De Moivre's Theorem and Nth Roots of Unity Question

I've been having difficulty with the second and third parts of this question, any help would be appreciated.

Consider the complex number z = cis ([2Pi(k)]/5) for any integer k such that z does not equal 1.

a) Show that z^n + z^-n = 2cos([2Pi(k)(n)]/5) for any integer n.

I was able to verify this result, the next part is where I'm a bit a confused:

b) Show that z^5 = 1. Hence, show that 1+z+z^2+z^3+z^4 = 0

Using the earlier result, I substituted z^5 in for 1 so that

z^n + z^5/z^n = 2cos([2Pi(k)(n)]/5)

substituting values for n, I was able to come up with the pairs:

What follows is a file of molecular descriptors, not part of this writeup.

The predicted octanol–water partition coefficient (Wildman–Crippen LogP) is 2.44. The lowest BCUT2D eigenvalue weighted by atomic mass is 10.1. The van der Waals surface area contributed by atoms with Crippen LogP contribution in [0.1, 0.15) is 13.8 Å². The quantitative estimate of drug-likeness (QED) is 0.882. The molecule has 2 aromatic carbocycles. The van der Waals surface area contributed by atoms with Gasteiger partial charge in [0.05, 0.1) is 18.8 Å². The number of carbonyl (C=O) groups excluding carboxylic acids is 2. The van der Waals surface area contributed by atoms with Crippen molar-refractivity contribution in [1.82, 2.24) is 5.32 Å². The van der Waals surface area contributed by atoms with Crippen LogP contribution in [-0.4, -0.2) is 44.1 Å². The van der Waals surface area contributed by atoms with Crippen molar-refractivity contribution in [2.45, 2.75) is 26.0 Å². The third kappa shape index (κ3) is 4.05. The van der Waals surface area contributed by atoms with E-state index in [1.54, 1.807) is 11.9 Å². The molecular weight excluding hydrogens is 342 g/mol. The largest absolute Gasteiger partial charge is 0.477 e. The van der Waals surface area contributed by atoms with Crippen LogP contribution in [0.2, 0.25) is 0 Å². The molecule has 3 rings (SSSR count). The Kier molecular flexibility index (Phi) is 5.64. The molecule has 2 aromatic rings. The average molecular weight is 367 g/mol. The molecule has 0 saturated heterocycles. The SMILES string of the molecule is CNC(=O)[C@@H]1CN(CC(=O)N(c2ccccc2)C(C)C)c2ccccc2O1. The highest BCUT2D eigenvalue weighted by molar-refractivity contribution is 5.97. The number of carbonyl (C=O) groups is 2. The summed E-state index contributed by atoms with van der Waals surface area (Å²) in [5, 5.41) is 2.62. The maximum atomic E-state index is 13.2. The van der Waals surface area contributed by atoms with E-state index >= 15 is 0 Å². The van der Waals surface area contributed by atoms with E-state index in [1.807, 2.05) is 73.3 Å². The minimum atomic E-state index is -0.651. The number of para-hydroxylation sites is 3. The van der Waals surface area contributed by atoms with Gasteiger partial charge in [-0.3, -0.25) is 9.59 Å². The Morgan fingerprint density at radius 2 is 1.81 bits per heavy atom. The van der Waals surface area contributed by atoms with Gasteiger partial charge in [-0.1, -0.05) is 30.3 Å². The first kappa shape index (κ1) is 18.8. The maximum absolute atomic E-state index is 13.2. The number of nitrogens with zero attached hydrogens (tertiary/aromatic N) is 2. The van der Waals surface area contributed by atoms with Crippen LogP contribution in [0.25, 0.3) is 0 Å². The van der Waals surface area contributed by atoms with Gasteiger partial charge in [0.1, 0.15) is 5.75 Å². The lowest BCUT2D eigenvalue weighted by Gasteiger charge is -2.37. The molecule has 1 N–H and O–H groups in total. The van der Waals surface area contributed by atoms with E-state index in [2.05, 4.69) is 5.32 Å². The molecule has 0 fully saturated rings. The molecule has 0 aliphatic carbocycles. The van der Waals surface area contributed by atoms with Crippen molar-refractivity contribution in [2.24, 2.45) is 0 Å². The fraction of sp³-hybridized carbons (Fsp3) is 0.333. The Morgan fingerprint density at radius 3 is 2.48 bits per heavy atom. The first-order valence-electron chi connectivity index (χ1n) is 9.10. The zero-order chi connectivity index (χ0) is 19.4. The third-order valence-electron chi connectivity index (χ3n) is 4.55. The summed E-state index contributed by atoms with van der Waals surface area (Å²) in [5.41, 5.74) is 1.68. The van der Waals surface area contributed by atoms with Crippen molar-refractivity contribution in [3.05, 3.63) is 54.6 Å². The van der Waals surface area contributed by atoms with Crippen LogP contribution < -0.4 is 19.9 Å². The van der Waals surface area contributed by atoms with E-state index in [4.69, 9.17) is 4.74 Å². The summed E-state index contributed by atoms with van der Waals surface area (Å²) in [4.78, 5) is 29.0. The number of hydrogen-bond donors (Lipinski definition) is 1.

z^4 + z^1 and z^2 +z^3

I'm now stuck, although placing the respective values given by the earlier result into my calculator gives me the desired outcome, I am looking for a way to prove the result purely through algebra.

I also noticed that the given equation is in a geometric progression with initial term 1 and common ratio z:

Using the sum formula:

S = 1(1-r^n)/(1-r)

Sum of first 5 terms :

= 1(1-z^5)/(1-z)

=1(0)/1-z

=0

This gives the desired outcome, but I am looking to get the same result using the earlier parts of the question - I haven't had any luck.

c) Find the value of b, given that:

(z+z^-n)^2 + (z^2 + z^-2)^2 = b

I have tried using the earlier result and then using trig identities to try to solve for b, but I can't seem to solve the equation.

Sorry if this is too many questions, but I am also a bit confused about the following question:

If n is a positive integer, show that (1+i)^n + (1-i)^n = 2^((n/2)+1) * cos([Pi(n)]/4)

I was able to simplify this to 2cos([Pi(n)]/4) but I do not really understand how the exponent ((n/2)+1) comes about

Thanks in advance